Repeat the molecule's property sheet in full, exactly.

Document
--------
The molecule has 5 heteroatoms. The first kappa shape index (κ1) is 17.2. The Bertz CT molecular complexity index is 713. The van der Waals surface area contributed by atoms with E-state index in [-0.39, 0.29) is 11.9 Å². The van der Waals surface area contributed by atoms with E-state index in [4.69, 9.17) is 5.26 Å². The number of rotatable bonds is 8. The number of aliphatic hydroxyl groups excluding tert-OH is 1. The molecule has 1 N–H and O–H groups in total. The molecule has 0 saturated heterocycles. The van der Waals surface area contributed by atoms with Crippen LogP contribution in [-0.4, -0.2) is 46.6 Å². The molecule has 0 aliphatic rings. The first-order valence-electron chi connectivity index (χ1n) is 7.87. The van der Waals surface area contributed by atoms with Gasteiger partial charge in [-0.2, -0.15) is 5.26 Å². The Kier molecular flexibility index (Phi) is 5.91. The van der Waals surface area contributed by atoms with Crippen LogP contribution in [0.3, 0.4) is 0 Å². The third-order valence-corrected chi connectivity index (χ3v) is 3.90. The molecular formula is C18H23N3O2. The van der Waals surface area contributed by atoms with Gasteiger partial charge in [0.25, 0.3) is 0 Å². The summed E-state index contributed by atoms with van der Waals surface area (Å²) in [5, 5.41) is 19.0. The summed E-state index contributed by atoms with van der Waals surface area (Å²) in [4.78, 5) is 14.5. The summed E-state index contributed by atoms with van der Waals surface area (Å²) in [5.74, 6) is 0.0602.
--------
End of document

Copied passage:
The molecule has 5 heteroatoms. The first kappa shape index (κ1) is 17.2. The Bertz CT molecular complexity index is 713. The van der Waals surface area contributed by atoms with E-state index in [-0.39, 0.29) is 11.9 Å². The van der Waals surface area contributed by atoms with E-state index in [4.69, 9.17) is 5.26 Å². The number of rotatable bonds is 8. The number of aliphatic hydroxyl groups excluding tert-OH is 1. The molecule has 1 N–H and O–H groups in total. The molecule has 0 saturated heterocycles. The van der Waals surface area contributed by atoms with Crippen LogP contribution in [-0.4, -0.2) is 46.6 Å². The molecule has 0 aliphatic rings. The first-order valence-electron chi connectivity index (χ1n) is 7.87. The van der Waals surface area contributed by atoms with Gasteiger partial charge in [-0.2, -0.15) is 5.26 Å². The Kier molecular flexibility index (Phi) is 5.91. The van der Waals surface area contributed by atoms with Crippen LogP contribution in [0.3, 0.4) is 0 Å². The third-order valence-corrected chi connectivity index (χ3v) is 3.90. The molecular formula is C18H23N3O2. The van der Waals surface area contributed by atoms with Gasteiger partial charge in [0.25, 0.3) is 0 Å². The summed E-state index contributed by atoms with van der Waals surface area (Å²) in [5, 5.41) is 19.0. The summed E-state index contributed by atoms with van der Waals surface area (Å²) in [4.78, 5) is 14.5. The summed E-state index contributed by atoms with van der Waals surface area (Å²) in [5.74, 6) is 0.0602.